Automated Waste Disposal (AWD), Danbury, Conn., is collecting more than just trash. As America's reservists leave their homes to provide strength and force, AWD is providing financial support to many reservists' families left at home.
After watching a “60-Minutes” episode featuring a mother struggling with the economic cutbacks because of her husband's call to active duty, Jim Gallante, president of AWD, and his wife, Roseanne, decided to found Homeland Aid and Assistance. AWD initially contributed $200,000 for grants, and the local community has raised additional funds. The nonprofit corporation's goal is to address the financial needs of reservist families throughout Connecticut by allotting $1,500 per family.
Since its public announcement at a Hartford press conference on April 9, the corporation's five-member board of directors, led by President Roseanne Gallante, has been meeting regularly to consider grant applications.
Dave Dunleavy, the corporation's secretary, says AWD also has received donations because of TV, radio and newspaper coverage.
According to Dunleavy, when considering who to award funding to, the board evaluates: the difference in pre-deployment pay against current reservist pay; a letter from the employer stating that the reservist is no longer drawing a salary; the remaining parent's need to leave work in order to care for children; and whether children's educational needs and the necessities of life (such as mortgage payments, utility bills, daycare, etc.) cannot be met.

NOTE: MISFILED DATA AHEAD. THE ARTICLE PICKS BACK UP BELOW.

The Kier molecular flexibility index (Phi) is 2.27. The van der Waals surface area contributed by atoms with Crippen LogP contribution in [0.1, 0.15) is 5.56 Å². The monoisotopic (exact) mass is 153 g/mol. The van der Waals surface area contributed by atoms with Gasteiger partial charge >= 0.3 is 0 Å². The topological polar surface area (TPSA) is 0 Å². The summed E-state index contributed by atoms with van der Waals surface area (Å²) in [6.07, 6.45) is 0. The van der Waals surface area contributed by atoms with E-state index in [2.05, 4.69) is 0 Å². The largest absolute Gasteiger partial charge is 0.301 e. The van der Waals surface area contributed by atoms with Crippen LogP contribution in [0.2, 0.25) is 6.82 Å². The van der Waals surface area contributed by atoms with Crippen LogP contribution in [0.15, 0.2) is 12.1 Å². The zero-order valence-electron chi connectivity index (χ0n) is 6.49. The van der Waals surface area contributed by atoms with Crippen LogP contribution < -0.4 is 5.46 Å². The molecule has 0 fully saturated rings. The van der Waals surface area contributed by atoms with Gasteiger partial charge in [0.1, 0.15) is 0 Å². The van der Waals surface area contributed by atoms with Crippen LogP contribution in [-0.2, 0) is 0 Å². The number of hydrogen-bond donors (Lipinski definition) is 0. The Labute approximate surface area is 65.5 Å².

Although the war in Iraq is over and the city is rebuilding itself, Dunleavy says, “the foundation will remain active until the need is no longer there.” The foundation will continue to focus on the reservists as they return home. “Some families have still been living on meager incomes for months and will need help getting back on their feet, even though the breadwinner may return home,” he says.